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Rokeby lands several major gifts

FERRISBURGH — The Rokeby Museum recently garnered more than $130,000 in new funding.

A $75,000 anonymous gift will enable the Rokeby to continue sustainable growth, said officials at the Ferrisburgh institution.

Starting this month, an anonymous donor is committing $25,000 per year for three years to spark continued growth at the Rokeby.

The anonymous donor had been a loyal member and enthusiastic supporter of Rokeby Museum for a number of years. In a press release, the donor said they were very excited over the last few years to see the institution’s forward movement, both as a museum with a specific cultural role to play and as a well-managed contemporary nonprofit organization.

“We are confident that our contribution will further the excellence of Rokeby’s creative programming and its clear commitment to social justice,” the anonymous donor said in the press release. “It is our hope that others will join us in furthering Rokeby’s present progress and securing its promising future.”

In addition to this three-year gift, the museum received two separate donations of $20,000 and $12,000 to support the institution’s operations and educational opportunities. The Rokeby Museum also received a $25,000 grant from the A.D. Henderson Foundation to support the development of a pre-K program that focuses on anti-racist education.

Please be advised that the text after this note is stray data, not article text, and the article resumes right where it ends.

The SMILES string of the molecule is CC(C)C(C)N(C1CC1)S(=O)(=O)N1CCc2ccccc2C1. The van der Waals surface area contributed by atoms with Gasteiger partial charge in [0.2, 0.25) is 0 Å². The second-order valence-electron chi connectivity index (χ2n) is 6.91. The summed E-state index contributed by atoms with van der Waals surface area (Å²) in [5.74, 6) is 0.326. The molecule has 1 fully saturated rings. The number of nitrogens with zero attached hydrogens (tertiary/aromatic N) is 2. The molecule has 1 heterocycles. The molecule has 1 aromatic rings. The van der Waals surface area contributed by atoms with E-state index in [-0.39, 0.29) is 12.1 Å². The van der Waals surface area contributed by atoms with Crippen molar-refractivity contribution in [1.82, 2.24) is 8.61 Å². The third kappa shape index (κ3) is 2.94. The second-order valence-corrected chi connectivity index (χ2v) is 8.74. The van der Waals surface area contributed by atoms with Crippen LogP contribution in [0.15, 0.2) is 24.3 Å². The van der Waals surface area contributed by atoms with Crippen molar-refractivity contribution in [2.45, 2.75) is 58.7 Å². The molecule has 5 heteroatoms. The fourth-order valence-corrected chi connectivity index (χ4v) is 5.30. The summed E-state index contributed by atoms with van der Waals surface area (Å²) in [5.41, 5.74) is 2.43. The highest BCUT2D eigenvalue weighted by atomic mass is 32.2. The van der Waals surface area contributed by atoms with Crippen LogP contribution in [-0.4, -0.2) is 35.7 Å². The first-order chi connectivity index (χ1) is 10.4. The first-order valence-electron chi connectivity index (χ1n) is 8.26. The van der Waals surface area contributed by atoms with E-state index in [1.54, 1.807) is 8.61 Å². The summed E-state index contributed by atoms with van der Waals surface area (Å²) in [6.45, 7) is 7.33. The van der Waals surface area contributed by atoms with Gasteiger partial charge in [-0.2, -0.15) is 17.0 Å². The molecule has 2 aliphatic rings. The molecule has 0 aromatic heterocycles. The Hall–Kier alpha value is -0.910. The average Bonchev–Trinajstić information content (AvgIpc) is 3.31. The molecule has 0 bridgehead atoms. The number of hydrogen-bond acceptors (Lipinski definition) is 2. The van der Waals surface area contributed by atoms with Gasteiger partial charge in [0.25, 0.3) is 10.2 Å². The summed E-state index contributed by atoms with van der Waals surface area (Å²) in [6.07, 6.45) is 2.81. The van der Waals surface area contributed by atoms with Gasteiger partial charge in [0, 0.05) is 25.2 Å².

Donor and Rokeby Board Trustee Kate Schubart noted why she gave to the museum:

“It provides visitors with the kind of people-centered history that makes critical shifts in the American experiment, such as the abolitionist era, come alive. The knowledge it so memorably embodies gives us the tools to know history better, so we are less likely to be ‘doomed to repeat it.’”

These new funds will enable the museum to expand its programming to new audiences and ensure the long-term sustainability of the educational staff and senior staff at Rokeby, noted museum Director Lindsay Varner.

“Rokeby Museum greatly appreciates these generous donations and the support of the A.D. Henderson Foundation,” Varner said. “Over the past couple of years, Rokeby committed to increasing its staffing capacity to grow its programming and outreach to share the nationally significant story of the Robinson family. This includes hiring a full-time director for the first time in the museum’s history and adding a part-time education programs manager to focus on the development of grade school programming. Gifts and grants like these keep the museum moving forward and ensure Rokeby remains relevant in the community.”

The Rokeby Museum is a designated National Historic Landmark situated on 90 acres off Route 7 in Ferrisburgh. The museum introduces visitors to four generations of the Robinson family and their contributions to the Abolition movement, agriculture, art and literature. The education center features an award-winning permanent exhibit, Free & Safe, that documents the site’s Underground Railroad history.

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